103234 4/4/2007 14:37 07BUCHAREST385 Embassy Bucharest CONFIDENTIAL//NOFORN VZCZCXRO4522 PP RUEHDBU RUEHFL RUEHKW RUEHLA RUEHROV RUEHSR DE RUEHBM #0385/01 0941437 ZNY CCCCC ZZH P 041437Z APR 07 FM AMEMBASSY BUCHAREST TO RUEHC/SECSTATE WASHDC PRIORITY 6381 INFO RUEHZL/EUROPEAN POLITICAL COLLECTIVE PRIORITY C O N F I D E N T I A L SECTION 01 OF 02 BUCHAREST 000385
STATE FOR EUR/NCE JENSEN AND KOSTELANCIK
E.O. 12958: DECL: 04/04/2016 TAGS: PGOV, PREL, RO SUBJECT: SENIOR PSD OFFICIAL ON NEW CABINET, IRAQ, BASESCU IMPEACHMENT, GEOANA VISIT TO US
Classified By: Polcouns Theodore Tanoue for 1.4 (b) and (d)
1. (C) Summary: PSD Vice President Diaconescu predicted easy parliamentary approval of the new Cabinet line-up proposed by Prime Minister Tariceanu. He also predicted that the Constitutional Court would rule against President Basescu, adding further substance to efforts to remove him. Diaconescu also confirmed that the PSD would continue to press for Basescu's suspension, and evinced confidence that once out of office, Basescu as a "common citizen" would quickly lose his aura of invincibility and would lose the referendum on his permanent removal. On the foreign policy front, Diaconescu said that PSD President Geoana wanted to reassure US policymakers during his upcoming Washington visit that the PSD would be a good partner of the USG. On Iraq, his message will be that "we shall stay". End Summary.
2. (C) At a meeting with Polcouns 4/3 Social Democratic Party (PSD) Vice President Cristian Diaconescu remarked that the new Cabinet unveiled by Prime Minister Tariceanu the previous day was noticeably weak compared to the previous one, including in Foreign Affairs, Economics/Finance, Education, and the Ministry of Justice. He described Foreign Minister-designate Adrian Cioroianu as a policy lightweight, adding that he had a superficial grasp of foreign policy and little experience managing a large bureaucracy; Justice Minister-designate Tudor Chiuariu, on the other hand was a "disastrous choice." He argued that Theodor Melescanu's appointment as Defense Minister was "not bad"; Melescanu would try to "bridge" the gap between the "populist" wing of the PNL that was calling for the immediate withdrawal of Romanian forces from Iraq, and military professionals who sought to protect Romania's reputation for reliability and its good relations with the US. Diaconescu said that the new cabinet will be approved by Parliament with little problem, and evinced confidence that all of the nominees would be sworn in soon by President Basescu. (note: Basescu has moved slowly on the nomination, and reportedly plans to defer a decision on swearing in the new cabinet until after he hears the decision from the Constitutional Court on the Cioroianu case.)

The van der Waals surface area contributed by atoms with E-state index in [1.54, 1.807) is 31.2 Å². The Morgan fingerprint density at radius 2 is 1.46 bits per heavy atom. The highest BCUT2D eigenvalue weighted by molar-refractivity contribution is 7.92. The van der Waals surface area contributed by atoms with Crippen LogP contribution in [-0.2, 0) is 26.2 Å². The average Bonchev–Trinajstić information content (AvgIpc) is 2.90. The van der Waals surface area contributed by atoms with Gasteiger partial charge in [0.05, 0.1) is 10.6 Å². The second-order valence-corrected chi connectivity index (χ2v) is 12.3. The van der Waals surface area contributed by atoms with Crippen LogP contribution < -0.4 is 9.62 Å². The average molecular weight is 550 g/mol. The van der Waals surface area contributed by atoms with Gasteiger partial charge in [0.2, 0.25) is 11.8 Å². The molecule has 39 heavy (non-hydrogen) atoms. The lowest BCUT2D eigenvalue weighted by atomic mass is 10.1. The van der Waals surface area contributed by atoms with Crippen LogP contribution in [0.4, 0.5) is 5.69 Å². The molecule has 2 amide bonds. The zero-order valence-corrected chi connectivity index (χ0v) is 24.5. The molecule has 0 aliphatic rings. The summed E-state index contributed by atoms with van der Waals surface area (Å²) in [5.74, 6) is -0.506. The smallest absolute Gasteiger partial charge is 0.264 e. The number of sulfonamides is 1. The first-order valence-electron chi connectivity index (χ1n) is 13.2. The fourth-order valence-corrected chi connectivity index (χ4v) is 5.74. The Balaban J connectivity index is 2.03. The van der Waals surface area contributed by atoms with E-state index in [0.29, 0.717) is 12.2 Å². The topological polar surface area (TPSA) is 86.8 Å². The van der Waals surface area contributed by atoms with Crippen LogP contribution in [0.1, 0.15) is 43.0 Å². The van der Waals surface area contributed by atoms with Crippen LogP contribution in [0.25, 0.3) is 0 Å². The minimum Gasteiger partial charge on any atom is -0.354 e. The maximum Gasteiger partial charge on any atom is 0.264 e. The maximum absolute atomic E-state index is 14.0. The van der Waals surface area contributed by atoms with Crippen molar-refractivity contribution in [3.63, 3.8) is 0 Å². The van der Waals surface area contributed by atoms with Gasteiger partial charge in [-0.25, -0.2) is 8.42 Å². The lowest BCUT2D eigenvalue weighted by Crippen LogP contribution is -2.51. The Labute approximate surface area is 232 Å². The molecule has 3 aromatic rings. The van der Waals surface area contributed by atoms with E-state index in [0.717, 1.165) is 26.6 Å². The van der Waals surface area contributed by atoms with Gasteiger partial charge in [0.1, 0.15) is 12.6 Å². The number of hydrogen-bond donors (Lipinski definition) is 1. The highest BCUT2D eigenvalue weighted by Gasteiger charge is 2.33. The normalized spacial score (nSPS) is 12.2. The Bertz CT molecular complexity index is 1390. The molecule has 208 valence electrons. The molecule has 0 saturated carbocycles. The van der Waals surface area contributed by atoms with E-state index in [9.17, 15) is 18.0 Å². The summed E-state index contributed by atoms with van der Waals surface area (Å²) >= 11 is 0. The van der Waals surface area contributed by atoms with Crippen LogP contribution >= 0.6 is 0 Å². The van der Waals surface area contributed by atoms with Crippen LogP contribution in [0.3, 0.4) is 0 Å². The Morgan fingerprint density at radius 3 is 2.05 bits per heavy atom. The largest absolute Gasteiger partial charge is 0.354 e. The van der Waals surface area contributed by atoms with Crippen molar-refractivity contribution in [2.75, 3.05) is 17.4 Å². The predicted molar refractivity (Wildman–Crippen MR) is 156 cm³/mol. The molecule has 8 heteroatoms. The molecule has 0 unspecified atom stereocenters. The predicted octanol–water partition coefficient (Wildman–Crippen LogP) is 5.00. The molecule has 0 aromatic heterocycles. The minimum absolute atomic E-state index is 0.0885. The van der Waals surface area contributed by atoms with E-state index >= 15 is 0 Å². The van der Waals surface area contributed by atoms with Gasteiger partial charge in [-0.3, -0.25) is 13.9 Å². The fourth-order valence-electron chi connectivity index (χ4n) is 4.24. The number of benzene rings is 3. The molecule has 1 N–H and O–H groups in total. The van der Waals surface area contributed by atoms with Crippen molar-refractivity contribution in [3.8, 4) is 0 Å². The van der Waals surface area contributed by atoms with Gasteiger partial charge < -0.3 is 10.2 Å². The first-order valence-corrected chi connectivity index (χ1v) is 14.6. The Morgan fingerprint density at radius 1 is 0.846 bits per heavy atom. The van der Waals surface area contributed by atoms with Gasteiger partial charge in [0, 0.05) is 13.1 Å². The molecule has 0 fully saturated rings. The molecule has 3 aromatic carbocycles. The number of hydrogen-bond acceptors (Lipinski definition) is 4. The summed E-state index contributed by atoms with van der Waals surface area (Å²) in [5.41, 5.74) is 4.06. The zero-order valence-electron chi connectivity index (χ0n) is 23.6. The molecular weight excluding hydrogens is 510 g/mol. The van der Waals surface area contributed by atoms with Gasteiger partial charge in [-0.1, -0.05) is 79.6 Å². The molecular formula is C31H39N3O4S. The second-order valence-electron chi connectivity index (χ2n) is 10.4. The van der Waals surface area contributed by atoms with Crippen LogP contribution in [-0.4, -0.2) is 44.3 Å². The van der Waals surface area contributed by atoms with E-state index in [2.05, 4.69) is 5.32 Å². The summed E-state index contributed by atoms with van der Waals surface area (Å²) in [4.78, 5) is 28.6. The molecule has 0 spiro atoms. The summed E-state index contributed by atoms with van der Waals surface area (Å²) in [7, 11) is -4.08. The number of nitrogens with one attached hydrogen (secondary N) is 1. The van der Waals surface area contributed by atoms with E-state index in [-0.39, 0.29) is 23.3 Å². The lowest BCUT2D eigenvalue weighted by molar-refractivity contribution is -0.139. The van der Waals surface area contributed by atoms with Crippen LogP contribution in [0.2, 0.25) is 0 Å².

3. (C) Diaconescu said that the Constitutional Court would also render its decision April 4 on the Cioroianu case, which would decide the issue of whether President Basescu had the authority to reject individual Cabinet nominations. He predicted that the court would rule against Basescu, adding yet more substance to charges that he had overstepped his constitutional role as President. When queried as to what was the legitimate role of a Romanian President, Diaconescu responded that it was better state what a President should not do: he should not be "violent"; should not abuse the limits of his authority; should not trample on the institutional prerogatives of other branches of government; and should not abuse his own powers in the areas of foreign affairs, security, and the intelligence services.
4. (C) Diaconescu also confirmed that the PSD would continue to push for Basescu's suspension, irrespective of how the Constitutional Court ruled on the charges brought against the President by the Voiculescu Commission. He acknowledged that recent opinion polls revealed a substantial majority (more than 60 percent) of Romanian citizens opposed removal of the President. However, he predicted (with barely concealed glee) that when Basescu became a "common citizen" during his suspension, he would "disappear" from the public eye. Diaconescu predicted that the PD would turn on Basescu and that "new skeletons would appear" out of Basescu's closet. In addition to Basescu's losing all of his "instruments of power" during his suspension period, Diaconescu predicted that the government would take "necessary measures" to assure that Basescu lost the referendum vote on his removal, noting that it would be an Interior Minister from the PNL who would be responsible for organizing the referendum vote.